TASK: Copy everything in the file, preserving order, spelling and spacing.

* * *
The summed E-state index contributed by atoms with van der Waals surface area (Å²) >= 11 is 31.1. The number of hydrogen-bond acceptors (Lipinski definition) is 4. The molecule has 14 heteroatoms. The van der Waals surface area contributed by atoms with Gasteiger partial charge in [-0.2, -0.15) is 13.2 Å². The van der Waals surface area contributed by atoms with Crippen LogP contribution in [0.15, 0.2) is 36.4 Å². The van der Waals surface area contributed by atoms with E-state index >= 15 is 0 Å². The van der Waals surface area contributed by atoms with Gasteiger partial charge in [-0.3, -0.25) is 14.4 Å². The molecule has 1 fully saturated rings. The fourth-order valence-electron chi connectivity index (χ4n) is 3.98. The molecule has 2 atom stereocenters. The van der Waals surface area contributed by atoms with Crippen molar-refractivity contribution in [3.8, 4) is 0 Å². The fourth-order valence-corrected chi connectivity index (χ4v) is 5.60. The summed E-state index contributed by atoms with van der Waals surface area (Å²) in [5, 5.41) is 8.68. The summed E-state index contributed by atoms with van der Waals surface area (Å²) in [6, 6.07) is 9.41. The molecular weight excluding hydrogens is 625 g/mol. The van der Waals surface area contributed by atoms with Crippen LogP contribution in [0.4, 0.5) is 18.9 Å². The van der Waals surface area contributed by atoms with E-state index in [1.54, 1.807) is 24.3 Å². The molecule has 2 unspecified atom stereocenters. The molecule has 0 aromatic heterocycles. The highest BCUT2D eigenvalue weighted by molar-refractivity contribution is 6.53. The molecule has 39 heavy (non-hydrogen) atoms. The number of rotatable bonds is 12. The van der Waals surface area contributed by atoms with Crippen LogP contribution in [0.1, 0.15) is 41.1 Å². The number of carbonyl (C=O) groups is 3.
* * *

The summed E-state index contributed by atoms with van der Waals surface area (Å²) >= 11 is 31.1. The number of hydrogen-bond acceptors (Lipinski definition) is 4. The molecule has 14 heteroatoms. The van der Waals surface area contributed by atoms with Gasteiger partial charge in [-0.2, -0.15) is 13.2 Å². The van der Waals surface area contributed by atoms with Crippen LogP contribution in [0.15, 0.2) is 36.4 Å². The van der Waals surface area contributed by atoms with E-state index >= 15 is 0 Å². The van der Waals surface area contributed by atoms with Gasteiger partial charge in [-0.3, -0.25) is 14.4 Å². The molecule has 1 fully saturated rings. The fourth-order valence-electron chi connectivity index (χ4n) is 3.98. The molecule has 2 atom stereocenters. The van der Waals surface area contributed by atoms with Crippen molar-refractivity contribution in [3.8, 4) is 0 Å². The fourth-order valence-corrected chi connectivity index (χ4v) is 5.60. The summed E-state index contributed by atoms with van der Waals surface area (Å²) in [5, 5.41) is 8.68. The summed E-state index contributed by atoms with van der Waals surface area (Å²) in [6, 6.07) is 9.41. The molecular weight excluding hydrogens is 625 g/mol. The van der Waals surface area contributed by atoms with Crippen LogP contribution in [0.4, 0.5) is 18.9 Å². The van der Waals surface area contributed by atoms with E-state index in [1.54, 1.807) is 24.3 Å². The molecule has 2 unspecified atom stereocenters. The molecule has 0 aromatic heterocycles. The highest BCUT2D eigenvalue weighted by molar-refractivity contribution is 6.53. The molecule has 39 heavy (non-hydrogen) atoms. The number of rotatable bonds is 12. The van der Waals surface area contributed by atoms with Crippen LogP contribution in [0.1, 0.15) is 41.1 Å². The number of carbonyl (C=O) groups is 3.